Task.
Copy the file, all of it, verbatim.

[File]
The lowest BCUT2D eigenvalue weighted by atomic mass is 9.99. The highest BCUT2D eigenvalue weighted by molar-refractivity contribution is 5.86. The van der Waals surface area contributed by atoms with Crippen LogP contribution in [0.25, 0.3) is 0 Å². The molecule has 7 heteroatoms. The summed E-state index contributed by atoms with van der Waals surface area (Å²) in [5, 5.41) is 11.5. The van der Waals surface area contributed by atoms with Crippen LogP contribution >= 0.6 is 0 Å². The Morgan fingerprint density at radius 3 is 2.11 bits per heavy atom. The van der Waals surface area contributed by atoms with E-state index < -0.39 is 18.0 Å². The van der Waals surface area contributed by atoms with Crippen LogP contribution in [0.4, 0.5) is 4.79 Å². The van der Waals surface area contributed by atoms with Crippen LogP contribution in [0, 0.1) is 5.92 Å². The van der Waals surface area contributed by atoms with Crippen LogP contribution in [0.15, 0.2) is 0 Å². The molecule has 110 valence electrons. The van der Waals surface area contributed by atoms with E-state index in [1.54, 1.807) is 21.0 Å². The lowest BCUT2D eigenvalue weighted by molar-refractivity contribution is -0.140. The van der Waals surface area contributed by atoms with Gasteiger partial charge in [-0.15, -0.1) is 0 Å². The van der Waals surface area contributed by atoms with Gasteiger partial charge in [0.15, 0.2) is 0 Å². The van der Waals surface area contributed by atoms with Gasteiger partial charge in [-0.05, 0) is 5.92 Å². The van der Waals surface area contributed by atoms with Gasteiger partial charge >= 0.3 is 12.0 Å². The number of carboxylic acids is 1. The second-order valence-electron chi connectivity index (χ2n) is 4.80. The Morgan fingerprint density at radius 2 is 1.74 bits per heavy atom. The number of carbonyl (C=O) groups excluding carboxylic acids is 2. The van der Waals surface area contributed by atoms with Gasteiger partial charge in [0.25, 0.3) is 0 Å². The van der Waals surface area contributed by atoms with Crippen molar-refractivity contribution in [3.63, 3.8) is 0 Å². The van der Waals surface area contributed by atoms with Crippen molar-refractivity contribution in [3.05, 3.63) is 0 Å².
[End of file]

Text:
The lowest BCUT2D eigenvalue weighted by atomic mass is 9.99. The highest BCUT2D eigenvalue weighted by molar-refractivity contribution is 5.86. The van der Waals surface area contributed by atoms with Crippen LogP contribution in [0.25, 0.3) is 0 Å². The molecule has 7 heteroatoms. The summed E-state index contributed by atoms with van der Waals surface area (Å²) in [5, 5.41) is 11.5. The van der Waals surface area contributed by atoms with Crippen LogP contribution >= 0.6 is 0 Å². The Morgan fingerprint density at radius 3 is 2.11 bits per heavy atom. The van der Waals surface area contributed by atoms with E-state index < -0.39 is 18.0 Å². The van der Waals surface area contributed by atoms with Crippen LogP contribution in [0.4, 0.5) is 4.79 Å². The van der Waals surface area contributed by atoms with Crippen LogP contribution in [0, 0.1) is 5.92 Å². The van der Waals surface area contributed by atoms with Crippen LogP contribution in [0.15, 0.2) is 0 Å². The molecule has 110 valence electrons. The van der Waals surface area contributed by atoms with E-state index in [1.54, 1.807) is 21.0 Å². The lowest BCUT2D eigenvalue weighted by molar-refractivity contribution is -0.140. The van der Waals surface area contributed by atoms with Gasteiger partial charge in [-0.15, -0.1) is 0 Å². The van der Waals surface area contributed by atoms with Gasteiger partial charge in [0.15, 0.2) is 0 Å². The van der Waals surface area contributed by atoms with Gasteiger partial charge in [-0.05, 0) is 5.92 Å². The van der Waals surface area contributed by atoms with Gasteiger partial charge >= 0.3 is 12.0 Å². The number of carboxylic acids is 1. The second-order valence-electron chi connectivity index (χ2n) is 4.80. The Morgan fingerprint density at radius 2 is 1.74 bits per heavy atom. The number of carbonyl (C=O) groups excluding carboxylic acids is 2. The van der Waals surface area contributed by atoms with Gasteiger partial charge in [0.25, 0.3) is 0 Å². The van der Waals surface area contributed by atoms with Crippen molar-refractivity contribution in [3.63, 3.8) is 0 Å². The van der Waals surface area contributed by atoms with Crippen molar-refractivity contribution in [3.05, 3.63) is 0 Å².